The Three Faces of Alzheimer’s Disease

Many are aware of the seven stages of Alzheimer’s and the symptoms associated with each.  However, there are also three classifications, or types, used to diagnosis the disease: Early-onset Alzheimer’s; Late-onset Alzheimer’s; and Familial Alzheimer’s.

The majority of patients living with Alzheimer’s experience confusion, memory loss, trouble making decisions, and increasing difficulty performing simple daily tasks. However, these symptoms also help to identify the patient’s specific Alzheimer’s type. Identifying and understanding the characteristics of each type can provide doctors and caregivers valuable information to better treat a loved one.

Early-onset Alzheimer’s patients are first diagnosed with the disease in their 40’s or 50’s and represent less than ten percent of all people living with Alzheimer’s. Individuals with Down Syndrome may have a higher risk for Early-onset Alzheimer’s, as they tend to age faster.

Late-onset Alzheimer’s is the most common type of Alzheimer’s and the one most familiar to the general public. Individuals diagnosed with Late-onset Alzheimer’s are most often 65 years of age, or older, and will move through seven stages as the disease progresses: 1) Normal Outward Behavior; 2) Very Mild Changes; 3) Mild Decline; 4) Moderate Decline; 5) Moderately Severe Decline; 6) Sever Decline; and 7) Very Severe Decline.  Late-onset Alzheimer’s patients usually live eight to ten years after diagnosis, but many have lived 25 years or more.  This type of Alzheimer’s may, or may not, run in families.  To date, research experts have not found any gene connection that would determine why some get the disease, while others do not.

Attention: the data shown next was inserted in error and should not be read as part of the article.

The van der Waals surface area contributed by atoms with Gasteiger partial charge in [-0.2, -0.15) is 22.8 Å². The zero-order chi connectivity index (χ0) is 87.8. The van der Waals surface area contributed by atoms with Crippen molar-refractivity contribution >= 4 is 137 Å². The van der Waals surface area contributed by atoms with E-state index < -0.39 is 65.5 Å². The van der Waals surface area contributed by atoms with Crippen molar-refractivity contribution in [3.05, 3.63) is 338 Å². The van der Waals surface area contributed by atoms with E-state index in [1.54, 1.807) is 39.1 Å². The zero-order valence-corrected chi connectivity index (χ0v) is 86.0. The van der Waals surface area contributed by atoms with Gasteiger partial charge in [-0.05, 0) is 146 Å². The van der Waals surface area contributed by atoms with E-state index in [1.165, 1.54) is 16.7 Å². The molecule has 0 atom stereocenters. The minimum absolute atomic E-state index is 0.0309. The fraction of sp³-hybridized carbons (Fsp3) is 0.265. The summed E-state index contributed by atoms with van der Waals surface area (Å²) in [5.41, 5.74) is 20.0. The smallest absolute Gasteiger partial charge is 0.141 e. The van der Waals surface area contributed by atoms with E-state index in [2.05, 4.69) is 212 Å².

Familial Alzheimer’s, or FAD, has been found to be linked to certain gene pools where members of at least two generations are diagnosed with Familial Alzheimer’s disease.  However, FAD makes up less than one percent of all cases of Alzheimer’s disease.

No matter what type of Alzheimer’s disease we may be dealing with, the love and support provided as caregivers remain positive and strong.

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